Sue Lloyd

  • Noël Burch – Correction, Please or How We Got Into Pictures (1979)

    Quote:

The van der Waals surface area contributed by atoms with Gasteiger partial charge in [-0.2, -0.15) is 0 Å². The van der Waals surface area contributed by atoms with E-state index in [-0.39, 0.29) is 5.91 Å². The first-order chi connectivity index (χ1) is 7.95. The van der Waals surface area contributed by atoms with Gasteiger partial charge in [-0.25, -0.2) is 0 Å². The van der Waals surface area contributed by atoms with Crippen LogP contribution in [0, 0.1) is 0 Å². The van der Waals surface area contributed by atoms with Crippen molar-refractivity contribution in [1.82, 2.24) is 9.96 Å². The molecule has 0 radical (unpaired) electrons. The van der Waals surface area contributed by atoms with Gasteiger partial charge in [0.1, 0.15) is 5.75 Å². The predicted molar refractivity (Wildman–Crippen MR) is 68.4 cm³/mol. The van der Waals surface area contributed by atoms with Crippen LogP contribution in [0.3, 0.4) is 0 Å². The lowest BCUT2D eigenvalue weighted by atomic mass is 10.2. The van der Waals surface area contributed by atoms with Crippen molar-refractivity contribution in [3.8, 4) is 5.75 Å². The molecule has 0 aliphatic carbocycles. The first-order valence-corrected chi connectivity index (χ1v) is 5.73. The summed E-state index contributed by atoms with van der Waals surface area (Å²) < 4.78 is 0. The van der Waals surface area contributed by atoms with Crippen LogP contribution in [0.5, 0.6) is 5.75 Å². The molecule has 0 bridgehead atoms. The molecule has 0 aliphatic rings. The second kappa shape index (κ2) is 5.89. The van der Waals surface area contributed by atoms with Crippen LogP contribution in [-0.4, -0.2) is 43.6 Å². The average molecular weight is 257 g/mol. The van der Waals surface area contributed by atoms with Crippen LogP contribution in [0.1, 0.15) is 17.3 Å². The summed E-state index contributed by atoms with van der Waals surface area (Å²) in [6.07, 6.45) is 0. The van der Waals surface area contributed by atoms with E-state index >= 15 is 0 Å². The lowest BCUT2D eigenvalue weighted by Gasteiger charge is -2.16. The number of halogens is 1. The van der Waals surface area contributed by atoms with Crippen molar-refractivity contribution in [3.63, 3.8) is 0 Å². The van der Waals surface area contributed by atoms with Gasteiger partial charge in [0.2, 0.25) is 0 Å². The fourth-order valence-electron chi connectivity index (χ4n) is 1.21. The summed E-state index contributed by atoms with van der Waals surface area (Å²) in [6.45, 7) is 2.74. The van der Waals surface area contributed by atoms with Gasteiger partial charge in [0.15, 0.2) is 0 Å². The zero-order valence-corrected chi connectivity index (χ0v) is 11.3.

Correction Please is a formally adventurous and rigorously philosophical essay on the nature of early cinema, made under the auspices of the Arts Council of Great Britain in the late 1970s. It emerged in the era of works like Laura Mulvey and Peter Wollen’s Riddles of the Sphinx (1977) and Anthony McCall and Andrew Tyndall’s Argument (1978), two other instances of filmmaking-as-film-theory to which Burch’s otherwise singular project might be compared. The topic of Correction Please is the development of narrative cinematic language from film’s inception to the period of sound—what Burch has dubbed “the gestation of the Institutional Mode”—investigated through a series of tautly structured segments, including ten archival examples of so-called “primitive” films made prior to 1906, animated diagrams explicating these early works, quotations from Maxim Gorky, Christian Metz, and Lillian Gish, and, most dramatically, a series of five staged sequences that recapitulate and analyze emblematic formal properties of five different chapters in cinema’s evolution.Read More »

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